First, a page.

California Overwhelmed by 71 GW of Renewable Project Applications

Sign up for daily news updates from CleanTechnica on email. Or follow us on Google News!

Since putting itself on the market for renewables with its 33% renewable energy requirement, California has become like a wildly popular debutante, with a superfluity of suitors offering what Energy Prospects is calling a “glut” of renewable projects to meet the need.

Three times more would-be renewable energy projects are queueing to be added to the grid than would be needed, totaling 71 GW. Cal-ISO is having trouble fielding a truly staggering number of applications for renewable energy projects, enough to supply more than 100% of California’s energy needs.

So far, the state has added 7.6 GW of renewable power in recent years, pretty much meeting the original Renewable Energy Standard set in 2006 to get 20% by 2010 (19% is installed, the full 20% is contracted for and will be online by 2013).

To meet the 33% target would take adding about another 20 GW. About 11 GW of wind and 7 GW of PV are almost surely in the pipeline, along with a gigawatt or two of geothermal and solar thermal.

For Cal-ISO, which finds room for all energy projects on the grid, the renewable “glut” is creating a problem: how seriously to take all of these suitors offering to meet California’s clean energy requirement.

If all of the 71 to 73 GW of renewable energy were to make it through all the roadblocks of getting financing, passing environmental reviews and local NIMBY objections, then far more transmission would have to be built than Cal-ISO has estimated.

Modeling need based on all the generation in the queue could lead to an inflated estimate of costs to reinforce the transmission system. Not every project makes it. But if a too low number for their success rate were estimated, then all that potential clean energy would be not utilized.

Only the most serious contenders are counted. As evidence of the seriousness of their intentions, at least half a million dollars must be posted as interconnection financial security for a project, representing not only the renewable project developer’s conviction that their project is going to be able to jump all the hurdles and get built, but also that they are willing to pay 15% of the cost to upgrade the grid to bring their energy to market.

And at $20,000 per megawatt in each project, these contenders are willing to pay over $7 million and much, much more for the privilege of helping add that grid infrastructure. What a problem for California to have, eh?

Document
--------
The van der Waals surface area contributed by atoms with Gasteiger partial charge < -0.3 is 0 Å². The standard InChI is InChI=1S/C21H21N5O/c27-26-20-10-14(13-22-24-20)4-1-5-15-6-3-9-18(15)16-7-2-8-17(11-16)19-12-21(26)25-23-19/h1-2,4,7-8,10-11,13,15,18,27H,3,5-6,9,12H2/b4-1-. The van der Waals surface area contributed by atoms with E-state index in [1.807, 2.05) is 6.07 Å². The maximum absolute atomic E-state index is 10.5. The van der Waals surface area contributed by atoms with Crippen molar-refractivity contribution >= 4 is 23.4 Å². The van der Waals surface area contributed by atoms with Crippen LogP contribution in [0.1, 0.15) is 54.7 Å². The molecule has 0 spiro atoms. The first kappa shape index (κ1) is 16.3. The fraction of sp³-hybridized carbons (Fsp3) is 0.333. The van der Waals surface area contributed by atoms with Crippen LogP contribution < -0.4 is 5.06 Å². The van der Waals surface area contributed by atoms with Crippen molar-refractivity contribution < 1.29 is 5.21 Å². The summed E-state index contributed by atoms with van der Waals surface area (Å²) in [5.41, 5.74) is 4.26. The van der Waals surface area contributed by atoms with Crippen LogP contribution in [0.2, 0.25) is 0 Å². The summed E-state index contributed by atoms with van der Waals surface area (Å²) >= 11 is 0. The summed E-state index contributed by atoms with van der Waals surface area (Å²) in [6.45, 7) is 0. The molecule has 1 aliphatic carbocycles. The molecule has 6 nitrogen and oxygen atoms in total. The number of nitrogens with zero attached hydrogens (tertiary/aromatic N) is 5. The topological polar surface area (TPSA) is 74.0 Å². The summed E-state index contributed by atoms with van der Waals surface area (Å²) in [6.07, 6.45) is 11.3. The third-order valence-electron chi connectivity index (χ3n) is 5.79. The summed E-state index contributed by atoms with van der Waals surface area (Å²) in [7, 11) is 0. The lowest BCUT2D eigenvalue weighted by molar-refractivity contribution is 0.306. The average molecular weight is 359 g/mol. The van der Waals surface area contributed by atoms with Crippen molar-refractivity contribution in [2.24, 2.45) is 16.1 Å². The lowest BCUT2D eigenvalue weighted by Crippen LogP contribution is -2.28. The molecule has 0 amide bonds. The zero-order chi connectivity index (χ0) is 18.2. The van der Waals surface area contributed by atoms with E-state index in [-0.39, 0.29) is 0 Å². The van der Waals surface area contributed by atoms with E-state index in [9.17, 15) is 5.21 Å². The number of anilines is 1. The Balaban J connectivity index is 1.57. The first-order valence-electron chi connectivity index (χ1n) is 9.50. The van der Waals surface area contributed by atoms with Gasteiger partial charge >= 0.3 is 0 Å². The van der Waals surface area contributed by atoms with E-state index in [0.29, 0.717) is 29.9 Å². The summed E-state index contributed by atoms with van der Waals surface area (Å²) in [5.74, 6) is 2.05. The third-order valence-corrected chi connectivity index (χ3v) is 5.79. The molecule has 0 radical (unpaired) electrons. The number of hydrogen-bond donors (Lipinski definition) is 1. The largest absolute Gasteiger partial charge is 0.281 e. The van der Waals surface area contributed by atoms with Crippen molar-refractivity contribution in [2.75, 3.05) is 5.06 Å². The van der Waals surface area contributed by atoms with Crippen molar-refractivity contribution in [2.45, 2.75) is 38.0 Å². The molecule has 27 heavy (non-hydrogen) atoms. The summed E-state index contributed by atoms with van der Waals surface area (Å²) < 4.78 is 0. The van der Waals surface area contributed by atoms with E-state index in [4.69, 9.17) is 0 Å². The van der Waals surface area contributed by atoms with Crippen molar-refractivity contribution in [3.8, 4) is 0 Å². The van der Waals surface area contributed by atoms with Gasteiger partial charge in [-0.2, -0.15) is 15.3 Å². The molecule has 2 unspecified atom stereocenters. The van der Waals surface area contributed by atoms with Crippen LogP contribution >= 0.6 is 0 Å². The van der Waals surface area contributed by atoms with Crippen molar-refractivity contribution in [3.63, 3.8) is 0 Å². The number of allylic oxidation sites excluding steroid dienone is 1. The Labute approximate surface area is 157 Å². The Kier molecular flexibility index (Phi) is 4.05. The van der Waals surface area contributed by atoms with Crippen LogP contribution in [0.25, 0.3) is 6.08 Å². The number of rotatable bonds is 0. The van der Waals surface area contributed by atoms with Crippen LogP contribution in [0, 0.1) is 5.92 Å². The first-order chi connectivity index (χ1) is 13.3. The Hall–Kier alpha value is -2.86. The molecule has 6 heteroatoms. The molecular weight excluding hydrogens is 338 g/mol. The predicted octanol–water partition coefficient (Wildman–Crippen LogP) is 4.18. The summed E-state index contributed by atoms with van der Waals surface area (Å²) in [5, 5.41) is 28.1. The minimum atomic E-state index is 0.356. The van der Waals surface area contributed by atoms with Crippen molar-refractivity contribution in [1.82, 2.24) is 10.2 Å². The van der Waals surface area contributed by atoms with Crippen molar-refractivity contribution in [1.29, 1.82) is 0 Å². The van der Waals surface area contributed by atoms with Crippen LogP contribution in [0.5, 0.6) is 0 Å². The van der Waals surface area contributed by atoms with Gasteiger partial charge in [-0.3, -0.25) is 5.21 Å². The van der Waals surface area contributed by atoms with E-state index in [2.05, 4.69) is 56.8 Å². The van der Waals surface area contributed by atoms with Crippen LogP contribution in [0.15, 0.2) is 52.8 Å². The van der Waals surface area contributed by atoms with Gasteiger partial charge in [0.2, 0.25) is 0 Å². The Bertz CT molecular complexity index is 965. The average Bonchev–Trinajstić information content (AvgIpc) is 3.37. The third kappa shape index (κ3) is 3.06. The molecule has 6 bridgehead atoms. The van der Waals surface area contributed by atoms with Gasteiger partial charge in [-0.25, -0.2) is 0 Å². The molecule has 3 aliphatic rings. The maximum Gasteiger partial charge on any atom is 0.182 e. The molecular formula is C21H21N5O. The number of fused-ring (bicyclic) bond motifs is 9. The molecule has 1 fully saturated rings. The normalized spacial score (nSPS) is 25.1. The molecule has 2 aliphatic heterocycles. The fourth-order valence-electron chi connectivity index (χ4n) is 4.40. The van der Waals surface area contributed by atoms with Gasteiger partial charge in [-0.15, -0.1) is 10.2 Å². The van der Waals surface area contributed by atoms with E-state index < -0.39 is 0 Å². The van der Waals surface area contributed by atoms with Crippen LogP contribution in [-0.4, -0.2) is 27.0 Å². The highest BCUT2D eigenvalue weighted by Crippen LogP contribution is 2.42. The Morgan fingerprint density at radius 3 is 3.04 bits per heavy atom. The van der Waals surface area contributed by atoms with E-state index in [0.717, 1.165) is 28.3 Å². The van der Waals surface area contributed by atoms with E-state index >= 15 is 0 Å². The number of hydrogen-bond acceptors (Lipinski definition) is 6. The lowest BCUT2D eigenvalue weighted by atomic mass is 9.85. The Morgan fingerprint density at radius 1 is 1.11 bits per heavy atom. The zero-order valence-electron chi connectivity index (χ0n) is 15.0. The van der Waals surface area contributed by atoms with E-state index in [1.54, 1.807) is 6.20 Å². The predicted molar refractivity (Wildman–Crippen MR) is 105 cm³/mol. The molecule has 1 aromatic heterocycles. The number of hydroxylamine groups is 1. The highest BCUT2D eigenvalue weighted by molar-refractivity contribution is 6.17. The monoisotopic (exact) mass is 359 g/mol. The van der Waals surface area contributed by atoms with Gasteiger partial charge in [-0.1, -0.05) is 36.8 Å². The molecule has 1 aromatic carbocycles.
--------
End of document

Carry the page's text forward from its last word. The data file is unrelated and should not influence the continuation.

Susan Kraemer@Twitter

Have a tip for CleanTechnica? Want to advertise? Want to suggest a guest for our CleanTech Talk podcast? Contact us here.

CleanTechnica Holiday Wish Book

Holiday Wish Book Cover

Click to download.

Our Latest EVObsession Video

I don't like paywalls. You don't like paywalls. Who likes paywalls? Here at CleanTechnica, we implemented a limited paywall for a while, but it always felt wrong — and it was always tough to decide what we should put behind there. In theory, your most exclusive and best content goes behind a paywall. But then fewer people read it!! So, we've decided to completely nix paywalls here at CleanTechnica. But...
Like other media companies, we need reader support! If you support us, please chip in a bit monthly to help our team write, edit, and publish 15 cleantech stories a day!
Thank you!

CleanTechnica uses affiliate links. See our policy here.

7 thoughts on “California Overwhelmed by 71 GW of Renewable Project Applications

  • This is great news for California as well as everyone who breaths and drinks water. A large amount of renewable energy installations insures that the dirty power from coal and nuclear can be replaced sooner.

  • That 19% number is from SoCal Edison only. PG&E was at 17.7% and San Diego Gas & Electric (SDG&E) way behind at 11.9%.

    Thus, the real number is nowhere near 20%.

  • It is very exciting news for Renewable Energy Supporters.In the past name of California was synonymous with wind farms. I am sure US will be a trend setter in harnessing Renewables.

    Dr.A.Jagadeesh Nellore(AP),India
    Wind Energy Expert

  • Where are you getting your numbers from? And yes, Bob Morris is right, California does indeed fall short of the 19% you stated in your article. That one oversight on your part makes me question the validity of your whole article. If you could please post a link to the source where you got your information from that would be much appreciated… I certainly haven’t been able to find it.

  • Where can we find more information on the companies that have applied?

  • Pingback: Mexico Emulates Neighbor California With 35% Clean Climate law - CleanTechnica

  • Pingback: SB843 Lets California Utility Customers Share Solar Projects - CleanTechnica

Comments are closed.